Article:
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 weia
 Joined: 12 Nov 2005  Posts: 5  :   Items 

Posted: Mon Jan 30, 2006 7:37 pm Post subject: 


Is 'logic' meant in a broad or a narrow sense in this topic? In the broad sense every manner to find a solution of a unique sudoku (with not more than 1 solution) is logic. In a narrow sense it maybe is a matter of taste. I see three different kinds of steps on the way to the solution:
1 singles and hidden singles are straightforward and clear
2 you can look for patterns that reduce the number of possibilities in a certain cell (followed by new singles)
3 you can follow a chain until you find a contradiction or a solution.
This last thing I feel as 'trial and error', so finding a solution by colouring is in my view not logic. Xwings, triples and so on are. Again: to my taste. 

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 Myth Jellies
 Joined: 20 Sep 2005  Posts: 14  :   Items 

Posted: Sun Apr 09, 2006 6:51 am Post subject: 


Rather than term it "logic" versus "trial & error" (which is arguably a form of logic), I am going to refer to the solution methods as "theoretical" versus "brute force". Theoretical solution methods rely on some valid theory to make deductions about the puzzle. There is mathematical branch, algorithmic information theory, which has something to say about what makes a valid theory.
I just caught an article in Scientific American (March 2006 pp. 7481) which is related to the idea of complexity versus useful logical theory. The article entitled The Limits of Reason was written by Gregory Chaitin, the pioneer of algorithmic information theory.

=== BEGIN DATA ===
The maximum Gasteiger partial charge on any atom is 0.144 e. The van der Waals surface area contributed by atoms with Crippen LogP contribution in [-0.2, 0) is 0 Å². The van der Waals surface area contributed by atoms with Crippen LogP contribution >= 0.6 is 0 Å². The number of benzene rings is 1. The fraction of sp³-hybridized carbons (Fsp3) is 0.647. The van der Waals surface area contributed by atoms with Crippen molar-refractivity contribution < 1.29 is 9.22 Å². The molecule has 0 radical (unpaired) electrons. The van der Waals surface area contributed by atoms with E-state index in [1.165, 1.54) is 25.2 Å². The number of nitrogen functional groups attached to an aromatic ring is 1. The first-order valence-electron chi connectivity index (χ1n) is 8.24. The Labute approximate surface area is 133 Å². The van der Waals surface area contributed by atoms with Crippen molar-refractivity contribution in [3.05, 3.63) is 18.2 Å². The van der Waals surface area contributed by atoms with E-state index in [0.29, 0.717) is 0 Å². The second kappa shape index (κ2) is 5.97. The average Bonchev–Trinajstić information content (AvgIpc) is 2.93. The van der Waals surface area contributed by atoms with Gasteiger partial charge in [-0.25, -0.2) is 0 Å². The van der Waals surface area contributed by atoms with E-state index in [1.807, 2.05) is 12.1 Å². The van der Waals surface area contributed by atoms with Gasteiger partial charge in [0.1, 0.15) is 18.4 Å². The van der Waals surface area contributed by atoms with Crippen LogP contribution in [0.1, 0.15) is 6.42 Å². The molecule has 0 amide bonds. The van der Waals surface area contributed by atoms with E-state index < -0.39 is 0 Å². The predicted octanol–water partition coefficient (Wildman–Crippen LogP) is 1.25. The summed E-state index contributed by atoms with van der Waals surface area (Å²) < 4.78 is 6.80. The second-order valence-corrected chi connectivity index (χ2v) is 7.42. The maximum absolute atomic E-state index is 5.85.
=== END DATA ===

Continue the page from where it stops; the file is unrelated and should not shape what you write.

Summarizing the articleGottfried W. Leibniz made the observation in his 1686 essay, Discourse on Metaphysics, that a theory has to have an quality of simplicity, otherwise it does not explain anything. If you allow theories and laws unlimited complexity, then you can devise a theory to explain any random set of data; but that theory is essentially meaningless.
The algorithmic information theorists have quantified this concept of complexity versus theory. In essence, they state that for a theory to have any teeth, it must be simpler than the data it explains.
So how does this all relate to a sudoku puzzle and our proposed "theoretical methods"? Well, say you have a theory which allows you to eliminate a particular candidate in a particular cell. For most cases, your "theory" consists of all of the candidates that you needed to make your deduction. On the other hand, your "data" is the number of candidates you need to consider if you happened to randomly assume that the candidate you eliminated was true and then followed things along until the puzzle crashes. If you can make a case that often your number of theory candidates is less than your number of data candidates, then you have the makings of a viable theoretical or logical method.
Take as an example, the naked pair in the following row...
Code: 
12 12 13 34 45 56 7 8 9

The naked 12pair uses precisely four "theory" candidates to eliminate any other 1's and 2's in the row, in this case, the 1 in the third cell. Now if we assume the third cell is a 1, that is one candidate of data. That eliminates the 1's from the first two cells (3 candidates of data so far). That leaves only a 2 in both those cells for a total of 5 data candidates involved in the crash. The theory is smaller than the data, thus making it useful.
One of the outcomes of this way of looking at things is that methods which provide an action/deduction at a distance, i.e. a reduction in cells that are not part of the theoretical pattern, tend to be valid theoretical methods. Those which require participation of the deductee in the pattern are suspect, and tend to fall in the nontheoretical, brute force pile.